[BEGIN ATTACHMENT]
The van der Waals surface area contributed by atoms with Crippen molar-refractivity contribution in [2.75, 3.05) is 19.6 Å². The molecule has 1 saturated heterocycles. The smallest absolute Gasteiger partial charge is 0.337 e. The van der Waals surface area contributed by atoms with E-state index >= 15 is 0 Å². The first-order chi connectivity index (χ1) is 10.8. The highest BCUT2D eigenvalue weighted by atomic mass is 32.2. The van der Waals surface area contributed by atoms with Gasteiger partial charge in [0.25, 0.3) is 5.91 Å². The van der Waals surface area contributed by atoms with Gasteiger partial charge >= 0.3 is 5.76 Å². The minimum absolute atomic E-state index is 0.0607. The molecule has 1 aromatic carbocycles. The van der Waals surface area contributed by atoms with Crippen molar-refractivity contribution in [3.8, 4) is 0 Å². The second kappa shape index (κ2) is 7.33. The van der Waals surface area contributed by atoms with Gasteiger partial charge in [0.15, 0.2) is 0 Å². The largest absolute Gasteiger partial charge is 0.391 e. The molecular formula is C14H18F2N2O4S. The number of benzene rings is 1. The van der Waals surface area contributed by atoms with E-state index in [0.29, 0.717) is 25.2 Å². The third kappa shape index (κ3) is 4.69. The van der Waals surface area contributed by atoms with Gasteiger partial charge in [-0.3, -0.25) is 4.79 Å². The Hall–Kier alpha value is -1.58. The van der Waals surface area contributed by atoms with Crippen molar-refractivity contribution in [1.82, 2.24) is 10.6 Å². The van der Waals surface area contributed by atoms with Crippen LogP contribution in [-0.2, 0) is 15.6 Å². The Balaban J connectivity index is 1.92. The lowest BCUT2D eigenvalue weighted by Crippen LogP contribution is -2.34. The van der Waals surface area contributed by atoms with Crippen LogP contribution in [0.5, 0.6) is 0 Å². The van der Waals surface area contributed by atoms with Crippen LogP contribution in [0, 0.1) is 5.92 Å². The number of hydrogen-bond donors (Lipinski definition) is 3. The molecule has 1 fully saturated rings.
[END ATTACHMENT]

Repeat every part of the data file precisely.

The van der Waals surface area contributed by atoms with Crippen molar-refractivity contribution in [2.75, 3.05) is 19.6 Å². The molecule has 1 saturated heterocycles. The smallest absolute Gasteiger partial charge is 0.337 e. The van der Waals surface area contributed by atoms with E-state index >= 15 is 0 Å². The first-order chi connectivity index (χ1) is 10.8. The highest BCUT2D eigenvalue weighted by atomic mass is 32.2. The van der Waals surface area contributed by atoms with Gasteiger partial charge in [0.25, 0.3) is 5.91 Å². The van der Waals surface area contributed by atoms with Gasteiger partial charge >= 0.3 is 5.76 Å². The minimum absolute atomic E-state index is 0.0607. The molecule has 1 aromatic carbocycles. The van der Waals surface area contributed by atoms with Crippen molar-refractivity contribution in [3.8, 4) is 0 Å². The second kappa shape index (κ2) is 7.33. The van der Waals surface area contributed by atoms with Gasteiger partial charge in [0.15, 0.2) is 0 Å². The largest absolute Gasteiger partial charge is 0.391 e. The molecular formula is C14H18F2N2O4S. The number of benzene rings is 1. The van der Waals surface area contributed by atoms with E-state index in [0.29, 0.717) is 25.2 Å². The third kappa shape index (κ3) is 4.69. The van der Waals surface area contributed by atoms with Gasteiger partial charge in [-0.3, -0.25) is 4.79 Å². The Hall–Kier alpha value is -1.58. The van der Waals surface area contributed by atoms with Crippen molar-refractivity contribution in [1.82, 2.24) is 10.6 Å². The van der Waals surface area contributed by atoms with Crippen LogP contribution in [-0.2, 0) is 15.6 Å². The Balaban J connectivity index is 1.92. The lowest BCUT2D eigenvalue weighted by Crippen LogP contribution is -2.34. The van der Waals surface area contributed by atoms with Crippen LogP contribution in [0.5, 0.6) is 0 Å². The van der Waals surface area contributed by atoms with Crippen LogP contribution in [0, 0.1) is 5.92 Å². The number of hydrogen-bond donors (Lipinski definition) is 3. The molecule has 1 fully saturated rings.